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Was Shock Therapy Consistent with the Washington Consensus?

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  • John Marangos

    () (Department of Economics, Colorado State University, 1771 Campus Delivery, Fort Collins, CO, 80523-1771, USA.)

Abstract

Williamson proposed the term ‘Washington Consensus’ to refer to the lowest common denominator of policy advice being addressed by the Washington based institutions. Owing to the considerable confusion about the term, I distinguish between two different versions of the term: the Washington Consensus proper to denote the original set of policies initiated by the father of the term and the Washington Consensus as a neoliberal manifesto to represent the policies identified with the term ‘neoliberalism’. It is demonstrated that the Shock Therapy process had some common elements with both versions of the Washington Consensus; however, there were also important differences due in large measure to the differing circumstances in transition economies and Latin American economies. Comparative Economic Studies (2007) 49, 32–58. doi:10.1057/palgrave.ces.8100176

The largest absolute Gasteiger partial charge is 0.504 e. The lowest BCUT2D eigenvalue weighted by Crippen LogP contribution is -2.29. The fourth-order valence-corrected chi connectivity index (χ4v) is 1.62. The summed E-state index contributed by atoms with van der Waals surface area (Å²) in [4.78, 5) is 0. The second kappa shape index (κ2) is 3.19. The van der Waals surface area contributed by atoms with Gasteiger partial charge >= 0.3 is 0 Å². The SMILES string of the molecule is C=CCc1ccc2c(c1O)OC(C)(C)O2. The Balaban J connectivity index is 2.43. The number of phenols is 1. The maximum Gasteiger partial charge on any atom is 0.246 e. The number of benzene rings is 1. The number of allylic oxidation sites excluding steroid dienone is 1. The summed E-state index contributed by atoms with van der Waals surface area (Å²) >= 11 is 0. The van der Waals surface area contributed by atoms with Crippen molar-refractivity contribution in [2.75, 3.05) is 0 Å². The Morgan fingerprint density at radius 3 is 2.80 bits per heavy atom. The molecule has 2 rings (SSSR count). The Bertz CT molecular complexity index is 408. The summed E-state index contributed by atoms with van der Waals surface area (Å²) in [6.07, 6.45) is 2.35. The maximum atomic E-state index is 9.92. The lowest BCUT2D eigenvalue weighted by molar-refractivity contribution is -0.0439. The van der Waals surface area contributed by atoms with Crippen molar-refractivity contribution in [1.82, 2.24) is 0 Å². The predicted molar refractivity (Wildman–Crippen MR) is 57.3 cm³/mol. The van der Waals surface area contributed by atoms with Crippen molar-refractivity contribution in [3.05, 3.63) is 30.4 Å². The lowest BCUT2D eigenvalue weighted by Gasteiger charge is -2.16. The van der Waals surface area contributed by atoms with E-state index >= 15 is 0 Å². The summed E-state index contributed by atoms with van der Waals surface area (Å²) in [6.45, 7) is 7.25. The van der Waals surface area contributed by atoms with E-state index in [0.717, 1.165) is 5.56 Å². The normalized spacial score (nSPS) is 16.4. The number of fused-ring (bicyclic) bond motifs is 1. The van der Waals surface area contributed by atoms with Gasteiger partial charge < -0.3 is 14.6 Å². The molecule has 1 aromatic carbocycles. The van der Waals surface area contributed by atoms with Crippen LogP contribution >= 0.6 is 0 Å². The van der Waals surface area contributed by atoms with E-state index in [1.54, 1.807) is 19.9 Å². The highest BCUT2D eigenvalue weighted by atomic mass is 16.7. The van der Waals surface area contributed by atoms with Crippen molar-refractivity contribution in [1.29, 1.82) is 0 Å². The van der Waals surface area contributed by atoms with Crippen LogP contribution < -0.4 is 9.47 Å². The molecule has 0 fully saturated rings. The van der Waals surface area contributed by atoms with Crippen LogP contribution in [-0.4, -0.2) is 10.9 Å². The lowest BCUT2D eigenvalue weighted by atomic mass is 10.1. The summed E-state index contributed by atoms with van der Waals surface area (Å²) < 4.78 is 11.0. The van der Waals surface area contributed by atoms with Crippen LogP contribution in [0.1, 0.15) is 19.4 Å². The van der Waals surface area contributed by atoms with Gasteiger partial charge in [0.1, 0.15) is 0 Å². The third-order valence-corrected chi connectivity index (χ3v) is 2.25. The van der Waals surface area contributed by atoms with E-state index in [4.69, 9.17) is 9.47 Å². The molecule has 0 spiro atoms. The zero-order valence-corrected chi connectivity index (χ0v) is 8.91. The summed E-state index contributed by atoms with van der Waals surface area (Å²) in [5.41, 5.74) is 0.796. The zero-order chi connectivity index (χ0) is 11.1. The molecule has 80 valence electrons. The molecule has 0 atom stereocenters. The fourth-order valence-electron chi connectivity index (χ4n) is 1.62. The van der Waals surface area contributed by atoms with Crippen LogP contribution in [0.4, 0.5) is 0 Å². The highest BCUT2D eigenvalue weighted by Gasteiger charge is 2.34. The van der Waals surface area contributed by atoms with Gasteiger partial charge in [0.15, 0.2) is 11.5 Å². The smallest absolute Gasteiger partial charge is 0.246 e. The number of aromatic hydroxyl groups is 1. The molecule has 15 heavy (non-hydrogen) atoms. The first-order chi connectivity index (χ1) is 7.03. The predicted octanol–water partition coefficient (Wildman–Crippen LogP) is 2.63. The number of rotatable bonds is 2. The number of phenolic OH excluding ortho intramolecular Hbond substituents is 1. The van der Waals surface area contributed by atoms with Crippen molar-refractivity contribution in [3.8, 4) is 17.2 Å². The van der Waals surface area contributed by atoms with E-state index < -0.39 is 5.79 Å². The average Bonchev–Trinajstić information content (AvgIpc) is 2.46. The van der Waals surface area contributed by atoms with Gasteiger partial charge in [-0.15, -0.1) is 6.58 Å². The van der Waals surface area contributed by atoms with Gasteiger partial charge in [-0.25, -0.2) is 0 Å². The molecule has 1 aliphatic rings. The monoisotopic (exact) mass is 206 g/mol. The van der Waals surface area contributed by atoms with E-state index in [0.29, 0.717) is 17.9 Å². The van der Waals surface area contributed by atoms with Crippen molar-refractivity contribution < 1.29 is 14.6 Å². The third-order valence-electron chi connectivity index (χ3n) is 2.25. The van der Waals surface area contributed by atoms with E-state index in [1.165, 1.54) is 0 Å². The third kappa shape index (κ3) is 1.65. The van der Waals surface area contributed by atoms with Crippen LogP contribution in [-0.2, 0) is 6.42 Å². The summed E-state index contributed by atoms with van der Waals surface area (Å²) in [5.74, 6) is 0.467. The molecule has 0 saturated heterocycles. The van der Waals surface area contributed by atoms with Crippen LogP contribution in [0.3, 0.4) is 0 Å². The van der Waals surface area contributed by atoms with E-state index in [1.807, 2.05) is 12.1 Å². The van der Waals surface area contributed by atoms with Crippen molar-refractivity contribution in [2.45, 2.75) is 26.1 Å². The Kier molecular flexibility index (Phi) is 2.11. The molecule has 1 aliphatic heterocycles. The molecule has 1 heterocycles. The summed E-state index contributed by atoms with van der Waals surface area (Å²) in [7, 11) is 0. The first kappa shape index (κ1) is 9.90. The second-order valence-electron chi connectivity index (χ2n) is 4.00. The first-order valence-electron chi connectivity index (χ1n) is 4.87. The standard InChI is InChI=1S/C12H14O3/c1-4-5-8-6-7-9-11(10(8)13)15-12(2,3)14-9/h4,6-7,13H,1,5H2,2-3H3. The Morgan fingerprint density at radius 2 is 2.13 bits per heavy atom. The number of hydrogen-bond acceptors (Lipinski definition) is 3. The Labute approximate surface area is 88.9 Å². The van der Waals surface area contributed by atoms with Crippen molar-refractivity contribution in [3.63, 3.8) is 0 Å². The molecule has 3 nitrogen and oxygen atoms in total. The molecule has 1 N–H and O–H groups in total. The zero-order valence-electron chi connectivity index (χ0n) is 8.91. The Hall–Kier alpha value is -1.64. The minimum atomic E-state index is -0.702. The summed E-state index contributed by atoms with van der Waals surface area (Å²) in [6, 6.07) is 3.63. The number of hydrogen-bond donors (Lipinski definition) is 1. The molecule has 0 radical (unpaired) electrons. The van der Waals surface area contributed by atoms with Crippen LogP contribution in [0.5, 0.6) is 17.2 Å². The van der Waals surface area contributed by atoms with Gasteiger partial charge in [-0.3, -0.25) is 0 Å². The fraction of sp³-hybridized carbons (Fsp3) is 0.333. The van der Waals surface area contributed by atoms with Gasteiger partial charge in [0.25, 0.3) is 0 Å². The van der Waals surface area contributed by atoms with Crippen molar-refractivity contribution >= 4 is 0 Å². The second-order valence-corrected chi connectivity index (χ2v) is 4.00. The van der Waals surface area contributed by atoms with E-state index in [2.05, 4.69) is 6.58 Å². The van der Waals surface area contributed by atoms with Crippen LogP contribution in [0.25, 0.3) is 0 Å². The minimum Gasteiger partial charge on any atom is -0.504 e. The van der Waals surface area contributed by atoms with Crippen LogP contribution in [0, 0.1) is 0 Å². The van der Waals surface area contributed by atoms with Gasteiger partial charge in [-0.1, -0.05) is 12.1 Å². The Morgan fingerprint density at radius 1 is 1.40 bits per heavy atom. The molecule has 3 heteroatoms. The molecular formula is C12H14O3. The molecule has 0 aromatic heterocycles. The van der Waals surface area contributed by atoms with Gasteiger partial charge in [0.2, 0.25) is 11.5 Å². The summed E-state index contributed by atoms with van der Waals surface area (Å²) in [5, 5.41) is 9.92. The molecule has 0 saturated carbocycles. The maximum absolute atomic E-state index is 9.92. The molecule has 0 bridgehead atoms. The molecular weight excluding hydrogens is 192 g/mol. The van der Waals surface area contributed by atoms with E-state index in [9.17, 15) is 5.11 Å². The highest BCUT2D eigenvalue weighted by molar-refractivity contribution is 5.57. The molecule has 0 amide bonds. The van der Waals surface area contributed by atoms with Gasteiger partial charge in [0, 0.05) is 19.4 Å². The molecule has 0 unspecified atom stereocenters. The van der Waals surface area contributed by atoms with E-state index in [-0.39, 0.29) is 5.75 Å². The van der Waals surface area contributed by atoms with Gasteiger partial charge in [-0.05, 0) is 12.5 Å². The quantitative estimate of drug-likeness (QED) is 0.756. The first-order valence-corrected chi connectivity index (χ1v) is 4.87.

Suggested Citation

  • John Marangos, 2007. "Was Shock Therapy Consistent with the Washington Consensus?," Comparative Economic Studies, Palgrave Macmillan;Association for Comparative Economic Studies, vol. 49(1), pages 32-58, March.
  • Handle: RePEc:pal:compes:v:49:y:2007:i:1:p:32-58
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    Cited by:

    1. Marangos, John, 2009. "What happened to the Washington Consensus? The evolution of international development policy," Journal of Behavioral and Experimental Economics (formerly The Journal of Socio-Economics), Elsevier, vol. 38(1), pages 197-208, January.
    2. Ben FINE & David HALL, 2010. "Contesting neoliberalism: public sector alternatives for service delivery," Departmental Working Papers 2010-27, Department of Economics, Management and Quantitative Methods at Università degli Studi di Milano.

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